RE: Jamboree Promo Ideas?
(no name) ((no email))
Wed, 7 Oct 1992 13:55:58 CDT
This is an entire month's late, but I wanted to make sure that I had all of the
information you requested.
Ben Parker asked on 11 September 1992:
"Basically, I am looking for ANY promotion ideas that you may know of that
wull help us build either or both the boy and parent sides. Thanks for your
Seeing that lots of Councils are STILL trying to fill their Troops with
Jamboree candidates, here are some things that I have used to talk with
both Scouts and parents about the Jamborees of past. Many of these items
are available from National; some can be obtained from local sources.
First off, have SEPARATE meetings for the parents and the boys (potential
Troop members) at the SAME location (a church with two meeting halls can
be used...but we opted for a middle school and used the gymnasium and
library for the two meetings. I will describe the meetings in each location.
(remember...the last time I did this was in 1988 for the 89 Jamboree....)
Entering the school house.... you are greeted by the District Executive in
charge of the Jamboree, two OA members and the Jamboree "Senior Scoutmaster".
The DE welcomed each family and then one of the OA members takes the
registration information and then the other OA member can either escort or
show where the Scouts or parents meet at.
In the library, are materials (posters, locally made and nationally made)
that tells about events during the Jamboree...there were several CARAMATE
(brand of combination slide projector and screen in square box) machines
showing slides of the Jamboree with the voices of previous Jambo participants
telling about their experiences....(the slides did NOT correspond with the
discussions, which helped the interest level!) placed around the room and
on tables near the tables where the parents would sit.
After introductions, the Jamboree Scoutmaster and a Scout from the previous
Jamboree contingent told about the past Jamboree. They then shut up and showed
a videotape (available from the National Communications division...but I've
got the best one, the 1985 one!) that told of the Jamboree.
After the tape, then questions are answered from the public. The most
frequent questions I fielded were questions about money and communicating with
the Scout during the event. Be ready for those two catagories of questions.
Finally, the parents were treated to coffee and cobbler (which was made with
Scouts' help before the event started) and talk about the event.
They left with a folder with all kinds of information about the event in their
The Scouts there are treated to a series of short "tales from the Jamboree"
told by Scouts and Scouters from past Jamborees. (Keep them short...under
15 minutes per or you'll lose them for sure!) Don't worry...you don't really
have to convince them that the Jamboree is the best thing since sliced bread!
What you *do* have to do is to emphasize that this event is the premiere
Scouting event in the nation and that their behavior MUST be the best possible
because you're representing Scouting and the local Council.
Have lots of "dignitaries" on hand....the Director of Support Services or
some other lesser-known professional on hand to "tote the Council line".
Have some Scouter from OUTSIDE the local Council to attend the event (we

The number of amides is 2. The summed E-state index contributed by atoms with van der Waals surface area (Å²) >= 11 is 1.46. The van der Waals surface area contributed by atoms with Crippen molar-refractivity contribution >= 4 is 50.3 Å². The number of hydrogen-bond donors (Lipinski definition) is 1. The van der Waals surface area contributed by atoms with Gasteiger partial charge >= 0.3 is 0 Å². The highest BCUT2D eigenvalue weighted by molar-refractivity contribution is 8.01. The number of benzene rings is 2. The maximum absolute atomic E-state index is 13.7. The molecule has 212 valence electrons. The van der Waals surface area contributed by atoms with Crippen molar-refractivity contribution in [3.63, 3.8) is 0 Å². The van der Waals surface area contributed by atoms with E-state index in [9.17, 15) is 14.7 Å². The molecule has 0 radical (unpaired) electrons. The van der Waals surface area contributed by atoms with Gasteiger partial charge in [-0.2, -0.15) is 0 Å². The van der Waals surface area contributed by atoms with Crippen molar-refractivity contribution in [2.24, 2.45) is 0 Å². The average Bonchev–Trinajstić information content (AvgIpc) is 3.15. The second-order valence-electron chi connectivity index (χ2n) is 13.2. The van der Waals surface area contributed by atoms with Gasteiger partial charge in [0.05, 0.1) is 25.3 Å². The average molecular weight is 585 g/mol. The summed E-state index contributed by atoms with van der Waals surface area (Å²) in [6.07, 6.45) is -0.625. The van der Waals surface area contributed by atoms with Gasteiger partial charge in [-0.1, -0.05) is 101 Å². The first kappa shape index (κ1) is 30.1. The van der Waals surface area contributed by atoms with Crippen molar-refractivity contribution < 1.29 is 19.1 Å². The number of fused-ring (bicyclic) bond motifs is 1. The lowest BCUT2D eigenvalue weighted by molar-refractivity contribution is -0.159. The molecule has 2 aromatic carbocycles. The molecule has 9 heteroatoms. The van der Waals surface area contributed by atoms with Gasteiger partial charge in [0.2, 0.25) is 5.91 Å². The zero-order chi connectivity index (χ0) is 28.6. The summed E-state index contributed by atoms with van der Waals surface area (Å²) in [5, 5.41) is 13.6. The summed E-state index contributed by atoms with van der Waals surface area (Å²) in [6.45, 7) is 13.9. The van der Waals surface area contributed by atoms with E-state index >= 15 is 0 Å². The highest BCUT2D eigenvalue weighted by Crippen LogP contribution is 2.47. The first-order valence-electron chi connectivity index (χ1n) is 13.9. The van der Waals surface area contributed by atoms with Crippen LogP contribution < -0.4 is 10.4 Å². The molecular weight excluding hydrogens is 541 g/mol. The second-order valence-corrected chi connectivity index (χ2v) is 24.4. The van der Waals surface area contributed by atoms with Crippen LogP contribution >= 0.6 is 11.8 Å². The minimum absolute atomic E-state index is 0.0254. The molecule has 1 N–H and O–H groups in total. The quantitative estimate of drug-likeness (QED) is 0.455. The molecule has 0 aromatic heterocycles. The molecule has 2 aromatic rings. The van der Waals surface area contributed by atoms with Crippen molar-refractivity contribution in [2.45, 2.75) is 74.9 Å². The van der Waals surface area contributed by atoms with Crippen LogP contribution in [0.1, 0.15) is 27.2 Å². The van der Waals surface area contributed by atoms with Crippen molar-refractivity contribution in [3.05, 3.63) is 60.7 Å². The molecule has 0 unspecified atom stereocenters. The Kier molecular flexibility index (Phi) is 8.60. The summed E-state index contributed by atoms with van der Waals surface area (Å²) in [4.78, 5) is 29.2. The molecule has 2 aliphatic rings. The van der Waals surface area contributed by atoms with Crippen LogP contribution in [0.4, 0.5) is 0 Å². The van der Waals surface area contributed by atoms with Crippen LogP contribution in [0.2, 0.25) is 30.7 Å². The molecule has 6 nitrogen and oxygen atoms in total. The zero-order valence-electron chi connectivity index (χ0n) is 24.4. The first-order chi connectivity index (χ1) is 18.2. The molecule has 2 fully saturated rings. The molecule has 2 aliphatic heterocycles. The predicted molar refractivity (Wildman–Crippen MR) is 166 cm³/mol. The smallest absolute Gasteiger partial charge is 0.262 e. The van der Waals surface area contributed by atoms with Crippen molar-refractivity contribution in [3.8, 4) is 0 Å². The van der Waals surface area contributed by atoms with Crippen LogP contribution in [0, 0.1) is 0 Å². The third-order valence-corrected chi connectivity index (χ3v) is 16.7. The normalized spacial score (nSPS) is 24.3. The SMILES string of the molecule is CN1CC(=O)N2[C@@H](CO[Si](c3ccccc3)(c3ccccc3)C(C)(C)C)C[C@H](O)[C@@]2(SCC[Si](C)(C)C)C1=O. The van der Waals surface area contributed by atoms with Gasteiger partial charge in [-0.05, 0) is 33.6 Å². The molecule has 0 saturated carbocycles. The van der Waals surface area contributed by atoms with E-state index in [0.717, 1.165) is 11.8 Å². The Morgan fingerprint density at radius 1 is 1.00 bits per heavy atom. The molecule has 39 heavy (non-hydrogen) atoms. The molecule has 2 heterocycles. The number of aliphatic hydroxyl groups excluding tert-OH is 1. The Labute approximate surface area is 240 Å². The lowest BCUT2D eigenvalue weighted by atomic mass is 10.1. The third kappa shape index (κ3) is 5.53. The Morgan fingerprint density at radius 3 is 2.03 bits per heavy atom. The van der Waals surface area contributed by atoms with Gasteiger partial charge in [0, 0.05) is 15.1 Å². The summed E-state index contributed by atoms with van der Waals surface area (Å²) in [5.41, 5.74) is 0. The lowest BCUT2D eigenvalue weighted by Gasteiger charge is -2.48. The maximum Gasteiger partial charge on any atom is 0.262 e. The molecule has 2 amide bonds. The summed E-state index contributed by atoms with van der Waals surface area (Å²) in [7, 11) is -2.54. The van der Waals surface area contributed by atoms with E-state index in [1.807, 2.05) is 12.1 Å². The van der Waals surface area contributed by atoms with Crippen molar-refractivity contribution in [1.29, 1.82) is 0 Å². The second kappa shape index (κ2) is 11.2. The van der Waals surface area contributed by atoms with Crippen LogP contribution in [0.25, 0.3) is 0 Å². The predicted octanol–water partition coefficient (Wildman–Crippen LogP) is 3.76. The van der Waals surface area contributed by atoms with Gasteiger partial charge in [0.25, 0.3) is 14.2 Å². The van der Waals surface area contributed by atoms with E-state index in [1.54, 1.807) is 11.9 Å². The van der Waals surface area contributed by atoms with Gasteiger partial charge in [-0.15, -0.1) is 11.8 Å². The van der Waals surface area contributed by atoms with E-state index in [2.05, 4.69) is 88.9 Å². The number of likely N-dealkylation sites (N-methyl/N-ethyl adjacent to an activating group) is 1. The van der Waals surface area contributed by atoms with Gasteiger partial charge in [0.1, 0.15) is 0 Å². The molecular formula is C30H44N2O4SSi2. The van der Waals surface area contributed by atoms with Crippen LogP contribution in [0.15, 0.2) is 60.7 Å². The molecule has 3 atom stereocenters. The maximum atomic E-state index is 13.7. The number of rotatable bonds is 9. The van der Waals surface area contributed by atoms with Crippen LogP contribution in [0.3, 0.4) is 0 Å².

had the Scoutmaster from the neighboring Old Kentucky Home Council's Jamboree
contigent to attend) to show that this is not just another local Council event.
Show the slides from the past Jamboree (available from the Council office...
each Council was shipped three sets with tapes or scripts at the start of this
year...if they don't know where they are, have them to find them!~~) and
finally have the Lodge Chief to attend, stating how important that this event
is to our Council's camping program (and it is!).
They planned this event just like a regular Troop meeting, with a preopening
game, a "widegame" (each Scout was given a card upon entering the gym...during
the widegame, they were to seek out others that together they would spell
out "BLUEGRASS" (name of local Council) or "TOGETHER" (theme for the evening).
Even those that tried to get together and were unsuccessful got a special
prize (frisbees from the past Scout show) so that everyone that attended got
Don't go overboard with the Scout part...their enthusiam is there....if there's
any part you need to go overboard with, go with the parents. Its their money
that they have to part with. You need to make sure that they know that its
a great investment of their monies.
Finally....have fun. If the parents or Scouts see this as "just another Council
event" they won't even come to it. Be creative with the invite letters. We
used one of our Council's partners for the Jamboree, a local Lexington bakery
to send the letters to each Scout and one week later, to the parents of each
Scout that filled out a information card or let us know that they wanted to go.
It was signed by the president of the bakery (who was the Jamboree co-chair).
(the bakery also placed in there a coupon for a free loaf of bread! That was
great...everyone could use bread!)
The school we chose was a middle school outside of the city limits. That way,
even those that drove a long distance (this was one of three rally sites
because of the size of the Council!), had to get directions to the school.
That placed all of the parents on the same ground and introduced many of the
Scouts to a new school setting (believe it or not, Scouts get tired of seeing
the same schools all of the time!)
Hope this helps out, Ben and others wanting to promote the Jamboree...if you
need more information or a copy of the 85 or 89 tapes, I have them here and
would be glad to share them with you. Let me know!!
(or if you would like me to come to your council to help tell the Jamboree
story......hey, I'm flexible!) (*laugh*)
Terry Howerton Sakima Group, Inc. SCOUTER Magazine Kansas City